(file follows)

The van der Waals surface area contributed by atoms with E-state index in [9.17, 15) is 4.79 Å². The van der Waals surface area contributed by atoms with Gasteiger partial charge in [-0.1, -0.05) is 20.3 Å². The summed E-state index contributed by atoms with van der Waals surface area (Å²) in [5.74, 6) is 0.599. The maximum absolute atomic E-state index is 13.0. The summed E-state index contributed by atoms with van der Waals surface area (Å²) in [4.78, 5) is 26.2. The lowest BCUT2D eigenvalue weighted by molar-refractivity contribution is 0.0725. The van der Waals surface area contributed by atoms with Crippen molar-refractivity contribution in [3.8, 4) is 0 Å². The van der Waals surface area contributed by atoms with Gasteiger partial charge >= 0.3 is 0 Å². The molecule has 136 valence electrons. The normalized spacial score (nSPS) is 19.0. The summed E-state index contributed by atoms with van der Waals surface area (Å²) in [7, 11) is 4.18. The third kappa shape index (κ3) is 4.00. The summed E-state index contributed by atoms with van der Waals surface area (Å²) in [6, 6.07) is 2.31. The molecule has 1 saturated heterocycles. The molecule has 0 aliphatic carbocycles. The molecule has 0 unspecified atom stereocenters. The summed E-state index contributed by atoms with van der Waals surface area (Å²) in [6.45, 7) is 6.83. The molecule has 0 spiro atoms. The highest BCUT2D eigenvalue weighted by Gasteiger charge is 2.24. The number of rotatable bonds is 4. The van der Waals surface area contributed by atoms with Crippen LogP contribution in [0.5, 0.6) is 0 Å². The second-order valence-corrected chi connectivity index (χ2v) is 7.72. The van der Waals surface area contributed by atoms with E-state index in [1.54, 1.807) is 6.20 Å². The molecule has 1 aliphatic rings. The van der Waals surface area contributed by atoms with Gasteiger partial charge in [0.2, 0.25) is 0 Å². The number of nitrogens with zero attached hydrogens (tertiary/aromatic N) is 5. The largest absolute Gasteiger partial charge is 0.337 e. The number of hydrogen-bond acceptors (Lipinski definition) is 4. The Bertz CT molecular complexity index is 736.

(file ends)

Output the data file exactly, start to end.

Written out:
The van der Waals surface area contributed by atoms with E-state index in [9.17, 15) is 4.79 Å². The van der Waals surface area contributed by atoms with Gasteiger partial charge in [-0.1, -0.05) is 20.3 Å². The summed E-state index contributed by atoms with van der Waals surface area (Å²) in [5.74, 6) is 0.599. The maximum absolute atomic E-state index is 13.0. The summed E-state index contributed by atoms with van der Waals surface area (Å²) in [4.78, 5) is 26.2. The lowest BCUT2D eigenvalue weighted by molar-refractivity contribution is 0.0725. The van der Waals surface area contributed by atoms with Crippen molar-refractivity contribution in [3.8, 4) is 0 Å². The van der Waals surface area contributed by atoms with Gasteiger partial charge >= 0.3 is 0 Å². The molecule has 136 valence electrons. The normalized spacial score (nSPS) is 19.0. The summed E-state index contributed by atoms with van der Waals surface area (Å²) in [7, 11) is 4.18. The third kappa shape index (κ3) is 4.00. The summed E-state index contributed by atoms with van der Waals surface area (Å²) in [6, 6.07) is 2.31. The molecule has 1 saturated heterocycles. The molecule has 0 aliphatic carbocycles. The molecule has 0 unspecified atom stereocenters. The summed E-state index contributed by atoms with van der Waals surface area (Å²) in [6.45, 7) is 6.83. The molecule has 0 spiro atoms. The highest BCUT2D eigenvalue weighted by Gasteiger charge is 2.24. The number of rotatable bonds is 4. The van der Waals surface area contributed by atoms with Crippen LogP contribution in [0.5, 0.6) is 0 Å². The second-order valence-corrected chi connectivity index (χ2v) is 7.72. The van der Waals surface area contributed by atoms with E-state index in [1.54, 1.807) is 6.20 Å². The molecule has 1 aliphatic rings. The van der Waals surface area contributed by atoms with Gasteiger partial charge in [0.2, 0.25) is 0 Å². The number of nitrogens with zero attached hydrogens (tertiary/aromatic N) is 5. The largest absolute Gasteiger partial charge is 0.337 e. The number of hydrogen-bond acceptors (Lipinski definition) is 4. The Bertz CT molecular complexity index is 736.